Confucius is a Latinization of K’ung Fu-tzu (“Kung the Master”), who lived from 551 to 479 BCE. Despite starting early in a life of study, Confucius failed to become a public servant as he dreamed. Instead, he taught his socially radical principles to a small but loyal band of followers outside the mainstream of Chinese political life. Although his teachings were not especially popular in his own day, they exerted tremendous influence on the moral and philosophical thought of all China in the centuries after his death.
Confucius was concerned about the constant chaotic warfare among the clans of his day, and he searched the old rituals for ethical human guidelines and moral principles to help see people through that turbulent era. In the process, he founded the first recorded Chinese wisdom tradition, predating recorded Taoism by more than a century. Although many Westerners do not think of Confucianism as a viable spiritual path along the lines of Taoism, yet most Chinese have traditionally practiced Confucian principles alongside both Taoism and Confucianism for many centuries. (The Communist and Cultural Revolutions suppressed and distorted these teachings in the 20th century, yet many observers claim that the principles are still adhered to by vast numbers of Chinese.) Confucius built his principles on an ancient religious foundation to establish the social values and ideals of traditional Chinese society — not as a separate church, but established within social, familial, school, and state institutions so that parents, teachers, and even bureaucratic officials served as its “priests.” This wove Confucianism into the Chinese social fabric to such an extent that Confucianism part of everyday life. Consciously or not, Confucius expanded the idea of religious ritual to comprise social rituals such as common courtesy and accepted standards of behavior — so-called social mores. These civilizing mores, he believed, would ultimately lead to well-governed states and peace between nations.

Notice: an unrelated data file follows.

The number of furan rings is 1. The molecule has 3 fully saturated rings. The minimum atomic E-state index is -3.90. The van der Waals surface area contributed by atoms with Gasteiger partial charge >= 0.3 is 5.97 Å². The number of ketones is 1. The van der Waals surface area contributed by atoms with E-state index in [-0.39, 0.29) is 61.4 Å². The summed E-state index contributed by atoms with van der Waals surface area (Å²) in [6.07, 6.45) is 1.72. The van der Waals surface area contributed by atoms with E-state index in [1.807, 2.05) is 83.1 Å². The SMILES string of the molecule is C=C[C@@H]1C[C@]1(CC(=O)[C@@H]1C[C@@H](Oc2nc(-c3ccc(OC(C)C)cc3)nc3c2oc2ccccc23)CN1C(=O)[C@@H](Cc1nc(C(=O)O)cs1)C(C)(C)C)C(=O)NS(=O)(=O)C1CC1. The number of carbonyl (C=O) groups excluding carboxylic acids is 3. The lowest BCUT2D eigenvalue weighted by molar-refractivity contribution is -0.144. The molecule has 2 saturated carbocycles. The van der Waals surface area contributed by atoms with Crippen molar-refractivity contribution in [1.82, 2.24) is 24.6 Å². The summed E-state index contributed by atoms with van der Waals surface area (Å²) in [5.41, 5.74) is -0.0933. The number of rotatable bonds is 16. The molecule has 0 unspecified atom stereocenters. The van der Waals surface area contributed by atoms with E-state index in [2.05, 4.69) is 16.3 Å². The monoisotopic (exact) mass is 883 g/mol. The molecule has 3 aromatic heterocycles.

In systematizing the accumulated social wisdom and ideals of the ancients, Confucius referred to himself as a “transmitter” rather than a creator. “In me, knowledge is not innate,” he said. “I am one who loves antiquity and is earnest in the study of it.” Like the ancient philosophers who had come before him, Confucius realized that the only way to establish a harmonious society was to inculcate ethical conduct in individuals, and much of his philosophy was aimed at just that.
Social conditions continued to deteriorate after K’ung’s death, culminating in the violently chaotic era known as the Period of the Warring States (401-221). The social upheaval that was ripping up Chinese society during that time may have created precisely the fertile soil in which K’ung’s teachings began to bear fruit. What had been a kind of heroic approach to warfare ruled by chivalric codes known as li (“rites”), for instance, during this time became much more vicious and atrocity-laden, threatening the stability of the empire and the peace of mind of the populace.
Confucius taught the human Way as opposed to the cosmic or mystical Way of Lao-tzu, who was roughly his contemporary. (About 50 years his senior according to one historian’s estimate, Lao-tzu is said to have met Confucius once.) Proclaiming that one must follow the four cardinal virtues of Love, Righteousness, Propriety, and Wisdom in a social context of duties and obligations, Confucius voiced his highest principle in what is probably the earliest formulation of the Golden Rule: “Do not do unto others what you would not have them do unto you.” For Confucius, this applied especially to what he termed the Five Relationships (Wu-lun): between ruler and subject, husband and wife, father and son, elder and younger brothers, and older and younger friends. The Confucian equation called for the respect and obedience of one group (subjects, wives, sons, and younger brothers) in return for benevolence and support on the part of the other group (rulers, husbands, fathers, and elders). Although the male-dominated language may offend modern readers, his formula was radical for its day in that it at least called for a reciprocal kindness and benevolence on the part of the more socially empowered group. Over time, however, it became mired in an artificial construct of rituals, standards of conduct, and hierarchies of precedence.